Finding Our Own Truth

Puerto Plata, Dominican Republic

Kathy & I had friends over last night for a visit and dinner, “social distancing” be darned.  We hugged, shook hands, sat in the same room together.  It was nice.  He is an avid cyclist and nutrition geek, she is a respiratory therapist for a local hospital.  Naturally a lot of our conversation revolved around the coronavirus. Four adults having a mature, intelligent and reasoned discussion.  But four distinct points of view and varying levels of concern because of our respective temperament, background and outlook.

Puerto Plata, Dominican Republic

I won’t get into details of the conversation because it doesn’t matter for the purposes of this post.  But suffice it to say that it reinforced for me how our own perspective influences our response to events.  This isn’t a news flash, but it seems like the larger the crisis the more it drives and exposes these differences.  In many ways our attitudes are driven by where we get our information, if we choose to get information at all.  Sometimes the ‘head in the sand with an occasional peek out’ is a sound approach.  Sometimes we want to take in everything we can, and then filter out the junk and keep what we want.  Usually it ends up being something in between.

Puerto Plata, Dominican Republic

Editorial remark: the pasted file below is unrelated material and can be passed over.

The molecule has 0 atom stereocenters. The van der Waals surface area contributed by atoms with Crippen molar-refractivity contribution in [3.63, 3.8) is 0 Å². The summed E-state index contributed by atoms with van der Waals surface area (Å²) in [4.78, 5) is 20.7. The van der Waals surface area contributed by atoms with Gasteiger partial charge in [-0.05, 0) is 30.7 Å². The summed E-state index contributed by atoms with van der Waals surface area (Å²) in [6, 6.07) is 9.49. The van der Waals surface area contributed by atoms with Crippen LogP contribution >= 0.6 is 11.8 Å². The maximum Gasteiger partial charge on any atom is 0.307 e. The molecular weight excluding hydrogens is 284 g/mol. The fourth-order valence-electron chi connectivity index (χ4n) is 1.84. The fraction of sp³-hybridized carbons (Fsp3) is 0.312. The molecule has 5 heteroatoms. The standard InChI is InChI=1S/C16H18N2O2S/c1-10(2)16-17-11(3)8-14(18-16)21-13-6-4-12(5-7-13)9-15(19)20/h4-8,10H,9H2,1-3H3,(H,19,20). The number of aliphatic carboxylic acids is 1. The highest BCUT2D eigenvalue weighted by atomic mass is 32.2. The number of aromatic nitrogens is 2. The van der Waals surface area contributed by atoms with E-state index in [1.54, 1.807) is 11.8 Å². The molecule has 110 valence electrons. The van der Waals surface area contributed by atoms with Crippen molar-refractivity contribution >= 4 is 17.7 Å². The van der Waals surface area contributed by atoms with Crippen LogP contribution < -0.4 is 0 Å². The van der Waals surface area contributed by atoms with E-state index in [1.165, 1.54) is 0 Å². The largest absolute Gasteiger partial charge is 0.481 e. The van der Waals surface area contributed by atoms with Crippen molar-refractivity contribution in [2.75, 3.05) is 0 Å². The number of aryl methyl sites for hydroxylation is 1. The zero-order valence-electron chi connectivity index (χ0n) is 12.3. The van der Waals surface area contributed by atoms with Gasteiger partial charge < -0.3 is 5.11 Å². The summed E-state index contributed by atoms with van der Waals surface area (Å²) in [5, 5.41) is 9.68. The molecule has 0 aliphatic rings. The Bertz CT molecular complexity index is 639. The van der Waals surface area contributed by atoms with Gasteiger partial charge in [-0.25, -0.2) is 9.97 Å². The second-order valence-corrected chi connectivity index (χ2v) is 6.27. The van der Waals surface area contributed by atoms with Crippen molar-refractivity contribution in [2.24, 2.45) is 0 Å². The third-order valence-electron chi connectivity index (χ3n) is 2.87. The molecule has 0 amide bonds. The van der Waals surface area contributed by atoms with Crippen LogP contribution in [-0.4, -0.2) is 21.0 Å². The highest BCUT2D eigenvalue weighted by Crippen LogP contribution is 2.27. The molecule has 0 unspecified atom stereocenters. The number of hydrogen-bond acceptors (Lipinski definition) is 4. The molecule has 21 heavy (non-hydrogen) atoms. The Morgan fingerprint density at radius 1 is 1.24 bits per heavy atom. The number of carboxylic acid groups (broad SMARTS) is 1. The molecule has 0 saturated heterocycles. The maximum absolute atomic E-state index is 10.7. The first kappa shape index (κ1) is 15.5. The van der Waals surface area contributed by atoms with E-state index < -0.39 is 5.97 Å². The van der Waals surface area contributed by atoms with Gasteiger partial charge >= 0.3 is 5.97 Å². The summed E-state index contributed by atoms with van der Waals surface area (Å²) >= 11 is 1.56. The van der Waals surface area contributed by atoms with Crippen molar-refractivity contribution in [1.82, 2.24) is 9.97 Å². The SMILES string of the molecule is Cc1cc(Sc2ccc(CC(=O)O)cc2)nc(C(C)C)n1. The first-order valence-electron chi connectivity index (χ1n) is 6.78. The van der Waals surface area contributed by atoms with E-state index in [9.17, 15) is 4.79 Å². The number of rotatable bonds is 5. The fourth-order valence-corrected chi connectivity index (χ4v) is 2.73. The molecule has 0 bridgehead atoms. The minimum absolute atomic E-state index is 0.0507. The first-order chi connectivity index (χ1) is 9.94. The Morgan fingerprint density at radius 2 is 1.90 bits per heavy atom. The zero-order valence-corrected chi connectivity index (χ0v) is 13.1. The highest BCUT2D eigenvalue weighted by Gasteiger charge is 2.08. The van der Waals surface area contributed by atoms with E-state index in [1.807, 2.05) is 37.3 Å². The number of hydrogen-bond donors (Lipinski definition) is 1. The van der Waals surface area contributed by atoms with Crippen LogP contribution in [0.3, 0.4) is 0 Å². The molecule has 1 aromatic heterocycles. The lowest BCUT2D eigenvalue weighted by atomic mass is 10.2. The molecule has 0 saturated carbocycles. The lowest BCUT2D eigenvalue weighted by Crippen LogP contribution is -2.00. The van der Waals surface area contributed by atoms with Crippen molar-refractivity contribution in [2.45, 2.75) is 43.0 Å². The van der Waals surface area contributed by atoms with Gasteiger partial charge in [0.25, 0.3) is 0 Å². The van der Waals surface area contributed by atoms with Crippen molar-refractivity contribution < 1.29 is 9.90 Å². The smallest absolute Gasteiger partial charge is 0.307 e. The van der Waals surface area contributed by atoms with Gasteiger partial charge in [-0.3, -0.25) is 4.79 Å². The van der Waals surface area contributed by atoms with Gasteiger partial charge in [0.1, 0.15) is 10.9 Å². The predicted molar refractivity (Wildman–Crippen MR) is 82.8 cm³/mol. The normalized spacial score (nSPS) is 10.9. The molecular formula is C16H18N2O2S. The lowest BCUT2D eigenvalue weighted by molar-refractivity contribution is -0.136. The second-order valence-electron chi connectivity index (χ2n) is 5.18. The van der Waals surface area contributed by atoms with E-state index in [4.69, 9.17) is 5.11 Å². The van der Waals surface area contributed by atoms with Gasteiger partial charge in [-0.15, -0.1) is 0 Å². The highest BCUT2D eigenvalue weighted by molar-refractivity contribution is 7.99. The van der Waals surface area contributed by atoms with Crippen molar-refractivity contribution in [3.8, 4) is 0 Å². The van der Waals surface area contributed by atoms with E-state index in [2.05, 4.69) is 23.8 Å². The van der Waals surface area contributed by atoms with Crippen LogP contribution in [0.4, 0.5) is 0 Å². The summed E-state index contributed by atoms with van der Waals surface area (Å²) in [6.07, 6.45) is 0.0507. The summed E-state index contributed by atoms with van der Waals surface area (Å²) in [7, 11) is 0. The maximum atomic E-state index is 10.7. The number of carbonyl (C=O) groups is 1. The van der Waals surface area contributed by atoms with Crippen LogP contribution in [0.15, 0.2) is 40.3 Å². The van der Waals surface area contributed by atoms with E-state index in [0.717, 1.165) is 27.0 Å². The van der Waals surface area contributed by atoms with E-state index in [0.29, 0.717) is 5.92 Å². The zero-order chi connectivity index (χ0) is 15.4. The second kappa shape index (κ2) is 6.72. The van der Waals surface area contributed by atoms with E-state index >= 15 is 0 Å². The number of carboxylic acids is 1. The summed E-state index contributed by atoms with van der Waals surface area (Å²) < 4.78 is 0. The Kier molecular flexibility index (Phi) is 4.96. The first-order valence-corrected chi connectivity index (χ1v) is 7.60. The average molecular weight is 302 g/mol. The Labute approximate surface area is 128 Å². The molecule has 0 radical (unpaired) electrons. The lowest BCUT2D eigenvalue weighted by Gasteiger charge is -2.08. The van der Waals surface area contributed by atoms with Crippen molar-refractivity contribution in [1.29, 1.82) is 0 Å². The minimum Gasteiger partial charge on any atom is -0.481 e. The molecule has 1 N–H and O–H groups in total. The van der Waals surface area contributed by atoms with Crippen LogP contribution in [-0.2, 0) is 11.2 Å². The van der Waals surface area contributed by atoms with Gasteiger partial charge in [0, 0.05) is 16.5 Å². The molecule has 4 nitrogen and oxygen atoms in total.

I used to joke that every morning I would get up, turn on CNN, and if they weren’t talking about the end of the world I would get dressed and go to work.  These days, I get up, look at the New York Times and Washington Post websites, and they are (figuratively) talking about the end of the world.  But I get up anyway and go make coffee.  And tea for Kathy.

San Juan, Puerto Rico

I recently compared the media, meant to include all sources of information – internet, news, Twitter, Facebook, etc. – to walking into a large grocery store.  Everything in that store is something that someone wants or needs.  But not all of us visit the pet food aisle, or greeting cards or (not us!) the wine section.  Most of us visit the dairy section, the frozen food section, the canned goods section, and the meat case.  More of us should visit the produce section, but unfortunately most of us head for the junk food.  We have to choose, and the choice can be hard.  What we buy is influenced by advertising, long held habits and beliefs (like loving or hating spinach or Brussels sprouts), family preferences and diet.

San Juan, Puerto Rico

Every section of the store represents a source of nutrition.  The quality of that nutrition varies widely from one department to another, but our individual choices determine what goes into our cart.  And what goes into our cart affects our diet, which in turn determines our quality of life.  The same thing applies to the media.  Everything we put into our “information cart” affects our attitudes and outlook, which in turn determines our mental outlook. It determines our truth.

San Juan, Puerto Rico

It seems weird to equate groceries to information, but I think the parallels are valid and relevant.  Just like we all have our own diets, we also all have our own truth.  The cross section in the room last night was ultimately a very narrow one compared with the rest of society as a whole.  But it illustrated to me how we all need to take responsibility for the flow of information into our lives, try to find the items that best suit us, and decide what to put into our cart based on our needs and priorities.

Biscayne National Park near Homestead, Florida